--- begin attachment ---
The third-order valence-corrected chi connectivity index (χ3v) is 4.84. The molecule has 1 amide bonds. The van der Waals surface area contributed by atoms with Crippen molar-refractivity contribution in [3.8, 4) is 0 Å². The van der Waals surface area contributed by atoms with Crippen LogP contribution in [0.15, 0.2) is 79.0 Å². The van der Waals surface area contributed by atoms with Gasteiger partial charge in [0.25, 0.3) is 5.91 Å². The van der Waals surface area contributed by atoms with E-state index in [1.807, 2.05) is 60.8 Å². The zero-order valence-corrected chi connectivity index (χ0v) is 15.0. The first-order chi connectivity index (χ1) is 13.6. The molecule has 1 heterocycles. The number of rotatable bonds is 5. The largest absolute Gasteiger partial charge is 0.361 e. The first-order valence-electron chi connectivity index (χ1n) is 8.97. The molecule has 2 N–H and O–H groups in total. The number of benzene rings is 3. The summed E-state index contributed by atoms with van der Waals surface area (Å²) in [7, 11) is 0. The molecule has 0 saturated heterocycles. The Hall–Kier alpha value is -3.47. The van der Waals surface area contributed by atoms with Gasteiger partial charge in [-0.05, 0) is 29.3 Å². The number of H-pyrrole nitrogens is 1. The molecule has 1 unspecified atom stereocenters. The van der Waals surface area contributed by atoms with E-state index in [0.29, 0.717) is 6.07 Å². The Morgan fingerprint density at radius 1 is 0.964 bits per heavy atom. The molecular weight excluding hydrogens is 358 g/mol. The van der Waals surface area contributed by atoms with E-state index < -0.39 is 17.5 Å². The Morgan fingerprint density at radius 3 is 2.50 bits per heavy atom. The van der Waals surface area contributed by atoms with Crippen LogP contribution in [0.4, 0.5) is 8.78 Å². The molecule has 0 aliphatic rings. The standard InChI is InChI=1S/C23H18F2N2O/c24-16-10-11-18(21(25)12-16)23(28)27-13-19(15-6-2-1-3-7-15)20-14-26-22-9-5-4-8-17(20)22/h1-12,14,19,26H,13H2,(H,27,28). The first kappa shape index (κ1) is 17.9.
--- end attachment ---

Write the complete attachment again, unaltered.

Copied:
The third-order valence-corrected chi connectivity index (χ3v) is 4.84. The molecule has 1 amide bonds. The van der Waals surface area contributed by atoms with Crippen molar-refractivity contribution in [3.8, 4) is 0 Å². The van der Waals surface area contributed by atoms with Crippen LogP contribution in [0.15, 0.2) is 79.0 Å². The van der Waals surface area contributed by atoms with Gasteiger partial charge in [0.25, 0.3) is 5.91 Å². The van der Waals surface area contributed by atoms with E-state index in [1.807, 2.05) is 60.8 Å². The zero-order valence-corrected chi connectivity index (χ0v) is 15.0. The first-order chi connectivity index (χ1) is 13.6. The molecule has 1 heterocycles. The number of rotatable bonds is 5. The largest absolute Gasteiger partial charge is 0.361 e. The first-order valence-electron chi connectivity index (χ1n) is 8.97. The molecule has 2 N–H and O–H groups in total. The number of benzene rings is 3. The summed E-state index contributed by atoms with van der Waals surface area (Å²) in [7, 11) is 0. The molecule has 0 saturated heterocycles. The Hall–Kier alpha value is -3.47. The van der Waals surface area contributed by atoms with Gasteiger partial charge in [-0.05, 0) is 29.3 Å². The number of H-pyrrole nitrogens is 1. The molecule has 1 unspecified atom stereocenters. The van der Waals surface area contributed by atoms with E-state index in [0.29, 0.717) is 6.07 Å². The Morgan fingerprint density at radius 1 is 0.964 bits per heavy atom. The molecular weight excluding hydrogens is 358 g/mol. The van der Waals surface area contributed by atoms with E-state index < -0.39 is 17.5 Å². The Morgan fingerprint density at radius 3 is 2.50 bits per heavy atom. The van der Waals surface area contributed by atoms with Crippen LogP contribution in [0.4, 0.5) is 8.78 Å². The molecule has 0 aliphatic rings. The standard InChI is InChI=1S/C23H18F2N2O/c24-16-10-11-18(21(25)12-16)23(28)27-13-19(15-6-2-1-3-7-15)20-14-26-22-9-5-4-8-17(20)22/h1-12,14,19,26H,13H2,(H,27,28). The first kappa shape index (κ1) is 17.9.